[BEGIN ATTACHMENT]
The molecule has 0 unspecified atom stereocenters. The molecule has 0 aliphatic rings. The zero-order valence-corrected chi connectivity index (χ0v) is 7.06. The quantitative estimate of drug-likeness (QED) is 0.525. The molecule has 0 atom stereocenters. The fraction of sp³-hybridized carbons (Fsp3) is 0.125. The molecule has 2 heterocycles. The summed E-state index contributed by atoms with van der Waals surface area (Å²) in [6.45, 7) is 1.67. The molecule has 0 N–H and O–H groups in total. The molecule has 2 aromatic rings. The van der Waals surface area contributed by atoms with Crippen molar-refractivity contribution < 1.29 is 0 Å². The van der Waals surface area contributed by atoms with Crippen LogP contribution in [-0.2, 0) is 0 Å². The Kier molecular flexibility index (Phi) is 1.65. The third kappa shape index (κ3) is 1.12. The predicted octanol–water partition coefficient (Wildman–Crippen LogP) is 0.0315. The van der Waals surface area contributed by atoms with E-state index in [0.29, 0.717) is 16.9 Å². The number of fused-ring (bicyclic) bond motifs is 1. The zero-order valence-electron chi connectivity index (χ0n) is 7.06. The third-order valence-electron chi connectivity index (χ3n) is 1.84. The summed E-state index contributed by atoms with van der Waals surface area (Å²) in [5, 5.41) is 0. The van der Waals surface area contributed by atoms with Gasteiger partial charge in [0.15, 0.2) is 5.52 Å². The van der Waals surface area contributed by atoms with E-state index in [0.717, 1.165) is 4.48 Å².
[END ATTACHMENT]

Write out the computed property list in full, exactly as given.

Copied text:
The molecule has 0 unspecified atom stereocenters. The molecule has 0 aliphatic rings. The zero-order valence-corrected chi connectivity index (χ0v) is 7.06. The quantitative estimate of drug-likeness (QED) is 0.525. The molecule has 0 atom stereocenters. The fraction of sp³-hybridized carbons (Fsp3) is 0.125. The molecule has 2 heterocycles. The summed E-state index contributed by atoms with van der Waals surface area (Å²) in [6.45, 7) is 1.67. The molecule has 0 N–H and O–H groups in total. The molecule has 2 aromatic rings. The van der Waals surface area contributed by atoms with Crippen molar-refractivity contribution < 1.29 is 0 Å². The van der Waals surface area contributed by atoms with Crippen LogP contribution in [-0.2, 0) is 0 Å². The Kier molecular flexibility index (Phi) is 1.65. The third kappa shape index (κ3) is 1.12. The predicted octanol–water partition coefficient (Wildman–Crippen LogP) is 0.0315. The van der Waals surface area contributed by atoms with E-state index in [0.29, 0.717) is 16.9 Å². The number of fused-ring (bicyclic) bond motifs is 1. The zero-order valence-electron chi connectivity index (χ0n) is 7.06. The third-order valence-electron chi connectivity index (χ3n) is 1.84. The summed E-state index contributed by atoms with van der Waals surface area (Å²) in [5, 5.41) is 0. The van der Waals surface area contributed by atoms with Gasteiger partial charge in [0.15, 0.2) is 5.52 Å². The van der Waals surface area contributed by atoms with E-state index in [0.717, 1.165) is 4.48 Å².